These days, most of the column inches devoted to the demise of the family are concerned with the much-maligned single woman. You know, the one who puts her selfish career and personal ambitions above the supposedly more worthwhile tasks of nurturing the next generation. But in this month's New English Review Christopher Orlet reminds us that, throughout history, bachelors have been saddled with their own share of scorn, prejudice and suspicion -- though, in his view, it's no accident that they also happen to include among their ranks some of the greatest thinkers and artists in Western history.
The first half of the essay opens with a bang: Taking the example of Marxist philosopher Louis Althusser, whose domestic travails allegedly ended with him strangling his wife, Orlet quotes New Yorker writer George Steiner, who wrote: "Perhaps philosophers should strangle their wives." By what moral logic? As Steiner has it: "The thinker inhabits fictions of purity, of reasoned propositions as sharp as white light. Marriage is about roughage, bills, garbage disposal, and noise. There is something vulgar, almost absurd, in the notion of a Mrs. Plato or a Mme. Descartes, or of Wittgenstein on a honeymoon." Orlet sees the judge's sentence -- three years in a psych ward as opposed to jail time -- as an endorsement of sorts that the immortality of Althusser's work was of greater value than the mortality of a simple woman who might have served as an impediment to its production.
Orlet stops short of condoning murder (Steiner, he says, is just engaging in a little good-natured satire), but he spends the next part of the essay arguing that great men of genius might be better off avoiding all that roughage and noise in the first place: "Marriage, the philosophical bachelor holds, will not only deprive him of his liberty, lighten his wallet, and suck the romance from life, but it will prove to be a lifelong hindrance." To bolster his argument, he provides a laundry list of 50-odd genius bachelors throughout history (many of these, as some critics have pointed out in the comments section, were gay and nearly all lived during a time when it was common for members of the educated class to let their servants deal with the messiness of daily life); cites the much-reported Japanese study of 280 scientists that showed the majority of them peaked in their 20s (though those who remained unmarried apparently remained productive well into their 50s); and provides a cavalcade of quotes that, on first glance, could double as a gift book labeled "Misogyny: The World's Greatest Hits" (now available at a Barnes & Noble near you!).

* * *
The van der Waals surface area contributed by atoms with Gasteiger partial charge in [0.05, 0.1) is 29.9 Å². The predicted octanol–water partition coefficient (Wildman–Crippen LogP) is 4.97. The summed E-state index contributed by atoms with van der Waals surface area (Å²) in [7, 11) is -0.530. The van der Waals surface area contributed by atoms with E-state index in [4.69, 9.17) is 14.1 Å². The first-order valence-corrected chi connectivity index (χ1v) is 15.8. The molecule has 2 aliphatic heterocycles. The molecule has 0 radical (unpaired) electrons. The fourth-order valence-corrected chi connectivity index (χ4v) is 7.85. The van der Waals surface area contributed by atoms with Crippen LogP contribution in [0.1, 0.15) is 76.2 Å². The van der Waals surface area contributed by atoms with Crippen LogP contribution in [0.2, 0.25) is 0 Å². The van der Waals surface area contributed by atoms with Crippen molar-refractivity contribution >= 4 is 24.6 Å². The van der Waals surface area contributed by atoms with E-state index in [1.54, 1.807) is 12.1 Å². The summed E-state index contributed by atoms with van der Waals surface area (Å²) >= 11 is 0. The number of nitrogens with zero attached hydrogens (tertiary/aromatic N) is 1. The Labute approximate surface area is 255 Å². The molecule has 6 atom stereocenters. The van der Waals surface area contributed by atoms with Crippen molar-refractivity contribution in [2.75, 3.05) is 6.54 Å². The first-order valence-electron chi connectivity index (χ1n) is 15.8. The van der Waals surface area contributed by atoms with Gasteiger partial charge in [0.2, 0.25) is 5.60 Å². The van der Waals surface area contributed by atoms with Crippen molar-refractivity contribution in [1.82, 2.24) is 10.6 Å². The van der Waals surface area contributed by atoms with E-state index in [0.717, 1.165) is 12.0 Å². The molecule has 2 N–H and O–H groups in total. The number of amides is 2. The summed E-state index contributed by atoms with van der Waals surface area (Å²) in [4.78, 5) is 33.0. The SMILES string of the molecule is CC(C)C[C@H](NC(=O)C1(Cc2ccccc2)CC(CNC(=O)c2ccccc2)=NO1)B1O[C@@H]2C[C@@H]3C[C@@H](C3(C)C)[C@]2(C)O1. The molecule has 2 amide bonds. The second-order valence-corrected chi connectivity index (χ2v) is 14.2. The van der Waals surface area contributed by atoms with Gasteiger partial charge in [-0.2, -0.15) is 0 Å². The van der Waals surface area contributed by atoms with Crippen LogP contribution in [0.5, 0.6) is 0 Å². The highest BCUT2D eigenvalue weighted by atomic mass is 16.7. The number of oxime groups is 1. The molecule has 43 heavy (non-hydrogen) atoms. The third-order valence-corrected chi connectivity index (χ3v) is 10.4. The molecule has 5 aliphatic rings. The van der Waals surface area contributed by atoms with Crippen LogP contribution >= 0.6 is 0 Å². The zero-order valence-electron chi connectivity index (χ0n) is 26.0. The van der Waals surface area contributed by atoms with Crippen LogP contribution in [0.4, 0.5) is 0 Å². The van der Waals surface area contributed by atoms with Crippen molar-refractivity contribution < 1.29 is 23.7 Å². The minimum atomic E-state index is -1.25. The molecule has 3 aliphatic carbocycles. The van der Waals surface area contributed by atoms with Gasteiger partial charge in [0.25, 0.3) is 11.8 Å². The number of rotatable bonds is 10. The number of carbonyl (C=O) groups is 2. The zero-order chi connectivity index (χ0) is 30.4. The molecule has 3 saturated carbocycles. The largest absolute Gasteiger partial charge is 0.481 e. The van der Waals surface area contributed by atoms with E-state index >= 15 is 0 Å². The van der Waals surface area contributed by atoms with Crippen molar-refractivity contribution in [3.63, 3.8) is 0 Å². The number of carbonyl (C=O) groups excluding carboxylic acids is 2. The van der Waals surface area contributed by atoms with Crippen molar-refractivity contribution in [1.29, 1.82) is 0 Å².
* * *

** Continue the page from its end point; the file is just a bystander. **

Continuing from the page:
But while some of these guys may have become titans of Western culture, Orlet also points out that the much of the time bachelors were considered a menace to society and described in the kind of hyperbolic language reminiscent of the way some of today's conservative commentators describe, say, that amoral cougar slut Samantha in "Sex and the City." The Puritans went so far as to require those men who indulged in "the selfish art of solitary living" to live as boarders (i.e., under the moral supervision of women) and pay a bachelor tax. Hey, at least no one, to my knowledge, has proposed fining women for failure to reproduce.
Shifting to the present tense, Orlet argues that, if anything, these days it's the married guy who is viewed as a liability in the workforce ("Old dad is unable to work overtime because he has promised to run Sissy to her soccer game and Junior to his ballet class") and asserts that modern women are better at putting their "sexual and financial" independence before marriage, while guys are still "hopelessly reliant on the fairer sex." (He also invokes the research of occasional Salon contributor Stephanie Coontz, who has found, in his words, that "more men than women describe being married as their ideal state, and men who remain single fare far worse emotionally than do their female counterparts.")
Plenty of Orlet's essay, especially the inflammatory quotes from historical thinkers that dot the first half, reminds me why feminism's first and second wavers got so pissed off. But on the whole, it's an interesting reminder that, historically, discrimination against those who fail to follow the culture's dominant mode of family has hardly been confined to one gender.
More important, the idea that Orlet may seem to endorse -- that great art is best made by those who toil in isolation, far from the "roughage, bills, garbage disposal, and noise" of daily life -- is a prejudice that we haven't yet seemed to have shed. You could draw a through line from Orlet's bachelors to Virginia Woolf's "A Room of One's Own" to Judy Syfers' 1971 essay in Ms., "Why I Want a Wife," and land smack-dab in the center of today's question of the "work-life balance." Part of the lesson may be that how best to achieve great things while maintaining a life has never been merely a question for women or feminists. But my personal question is: Why would anyone trust an artist, thinker or philosopher with no knowledge of roughage, bills, garbage disposal or noise, whether married or single? Isn't that a good part of what this thing known as life is all about?